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Neron v. Cossette

Superior Court of Connecticut, Judicial District of New Haven, Meriden

August 12, 2015

John Neron
v.
Jeffry Cossette et al

MEMORANDUM OF DECISION RE MOTION FOR SUMMARY JUDGMENT #187 AND #188

Jack W. Fischer, Judge.

FACTS

On May 2, 2012, the plaintiff, John Neron, filed a five-count amended complaint[1] against the defendants, Jeffry Cossette and William Glass, for defamation (count one--Cossette; count two--Glass), and against Cossette for intentional infliction of emotion distress, negligent infliction of emotional distress, and tortious interference with a business relationship (respectively, count three, count four, and count five). The complaint alleges the following facts. In April 2009, the plaintiff was employed by Bozzuto's, Inc. (Bozzuto's). On or about April 22, 2009, Cossette made several defamatory statements to Glass, the plaintiff's manager at Bozzuto's, including " that the plaintiff had been forced to resign from the Meriden Police Department on the day that he was going to be terminated, that he had been the subject of many internal investigations, direct rules violations and dereliction of duty complaints, and that he had been arrested for domestic violence, " and that the plaintiff " had been the subject of many sexual harassment complaints and that he had been labeled a woman stalker by the Meriden Police Department and that he had threatened a female State's Attorney Administrative Assistant." The plaintiff further alleges that the statements made by Cossette, as stated in the first count, were made falsely, maliciously, and recklessly and with the intent to damage the plaintiff's employment relationship with Bozzuto's. As a result, Glass investigated the plaintiff, and Glass published these statements in the plaintiff's personnel file with Bozzuto's.

In count three, which sounds in intentional infliction of emotional distress, the plaintiff additionally alleges that Cossette had knowledge that these extreme and outrageous statements were likely to cause emotional distress. In count four, which sounds in negligent infliction of emotional distress, the plaintiff also alleges that Cossette " negligently disregarded the fact that his actions were likely to cause the plaintiff to suffer, and were likely to cause any person of ordinary sensibilities similarly situated to the plaintiff to suffer, emotional distress." The plaintiff does not allege any additional facts in count five, sounding in tortious interference with a business relationship, against Cossette, but states that these facts constitute a claim for tortious interference with a business relationship.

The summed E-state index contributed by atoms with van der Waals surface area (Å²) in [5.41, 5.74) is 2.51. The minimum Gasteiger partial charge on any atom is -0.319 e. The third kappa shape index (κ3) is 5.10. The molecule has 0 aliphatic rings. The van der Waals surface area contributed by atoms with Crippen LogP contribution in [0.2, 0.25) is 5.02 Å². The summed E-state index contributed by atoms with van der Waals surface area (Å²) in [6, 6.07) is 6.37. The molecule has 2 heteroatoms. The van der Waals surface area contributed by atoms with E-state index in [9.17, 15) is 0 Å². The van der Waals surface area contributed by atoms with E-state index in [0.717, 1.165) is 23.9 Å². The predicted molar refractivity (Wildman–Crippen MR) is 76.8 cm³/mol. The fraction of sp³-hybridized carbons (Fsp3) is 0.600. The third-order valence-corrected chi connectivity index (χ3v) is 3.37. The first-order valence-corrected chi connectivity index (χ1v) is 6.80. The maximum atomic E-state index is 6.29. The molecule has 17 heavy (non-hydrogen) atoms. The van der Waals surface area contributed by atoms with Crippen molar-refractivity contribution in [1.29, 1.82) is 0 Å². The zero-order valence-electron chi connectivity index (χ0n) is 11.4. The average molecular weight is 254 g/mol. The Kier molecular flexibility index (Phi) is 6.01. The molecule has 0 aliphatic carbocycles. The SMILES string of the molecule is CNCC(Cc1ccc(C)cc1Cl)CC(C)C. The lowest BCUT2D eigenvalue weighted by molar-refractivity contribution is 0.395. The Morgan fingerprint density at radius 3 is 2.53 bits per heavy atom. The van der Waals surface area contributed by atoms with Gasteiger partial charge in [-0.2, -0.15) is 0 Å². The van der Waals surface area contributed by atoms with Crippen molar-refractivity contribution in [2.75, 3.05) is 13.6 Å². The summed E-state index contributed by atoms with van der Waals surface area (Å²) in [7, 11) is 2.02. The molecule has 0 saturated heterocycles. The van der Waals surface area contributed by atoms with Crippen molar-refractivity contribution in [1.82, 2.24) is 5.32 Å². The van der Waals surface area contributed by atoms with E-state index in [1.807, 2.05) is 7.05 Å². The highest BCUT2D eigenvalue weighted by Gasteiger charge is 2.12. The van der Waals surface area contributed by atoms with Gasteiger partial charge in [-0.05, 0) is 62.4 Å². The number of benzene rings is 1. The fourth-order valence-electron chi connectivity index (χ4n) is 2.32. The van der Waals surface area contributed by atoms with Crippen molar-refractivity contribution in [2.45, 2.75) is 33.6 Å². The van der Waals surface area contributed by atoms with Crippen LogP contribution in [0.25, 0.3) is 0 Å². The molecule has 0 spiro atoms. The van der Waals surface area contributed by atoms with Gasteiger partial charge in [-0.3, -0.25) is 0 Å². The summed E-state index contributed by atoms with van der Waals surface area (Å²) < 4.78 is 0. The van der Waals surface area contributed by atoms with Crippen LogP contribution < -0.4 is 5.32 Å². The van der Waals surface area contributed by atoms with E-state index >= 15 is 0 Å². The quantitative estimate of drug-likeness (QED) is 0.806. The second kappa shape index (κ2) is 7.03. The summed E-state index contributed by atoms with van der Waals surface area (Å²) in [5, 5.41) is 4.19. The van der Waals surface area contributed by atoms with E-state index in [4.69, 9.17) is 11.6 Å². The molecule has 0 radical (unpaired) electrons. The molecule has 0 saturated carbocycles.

In count two, the defamation count against Glass, the plaintiff further alleges that on or about April 22, 2009, Glass maliciously stated to Thomas Halpin and Al Spriggs that (1) he had information that the plaintiff lied on his employment application regarding his retirement from the Meriden Police Department (MPD), and (2) Lilly Greaney and Malda Vneshta had complained to him that the plaintiff made them uncomfortable and that " he was strange and creepy." The plaintiffs alleges that on or about April 28, 2009, Glass maliciously and falsely published in the plaintiff's personnel file with Bozzuto's: (1) statements made by Cossette, (2) statements made by Greaney and Vneshta that they " felt uncomfortable" in the plaintiff's presence, and he was " bothering them"; and (3) statements by Chrissa Caramia that she " felt weird and freaked out by Neron's presence, as he requested numerous times to get involved in helping work with battered women or at a Meriden Based Woman's shelter and community events, " and that she " felt very uncomfortable being in a room alone with him." Furthermore, the plaintiff alleges that on or about April 28, 2009, Glass falsely and maliciously published his own statement in the plaintiff's personnel file with Bozzuto's that " if Neron was willing to misrepresent the truth about his past . . . he is willing to misrepresent the truth about other incidents occurring within and around Bozzuto's." The plaintiff alleges that as a result of Glass' statements, the plaintiff became the target of an investigation at Bozzuto's.

On February 6, 2013, Glass filed his revised answer to the amended complaint, which includes special defenses of truthfulness, expressions of opinion, qualified privilege, and authorization pursuant to the plaintiff's employment application. On May 24, 2013, Cossette filed his amended answer and special defenses to the amended complaint, and such special defenses include truthfulness, qualified privilege, authorization pursuant to the plaintiff's employment application, and governmental immunity.[2]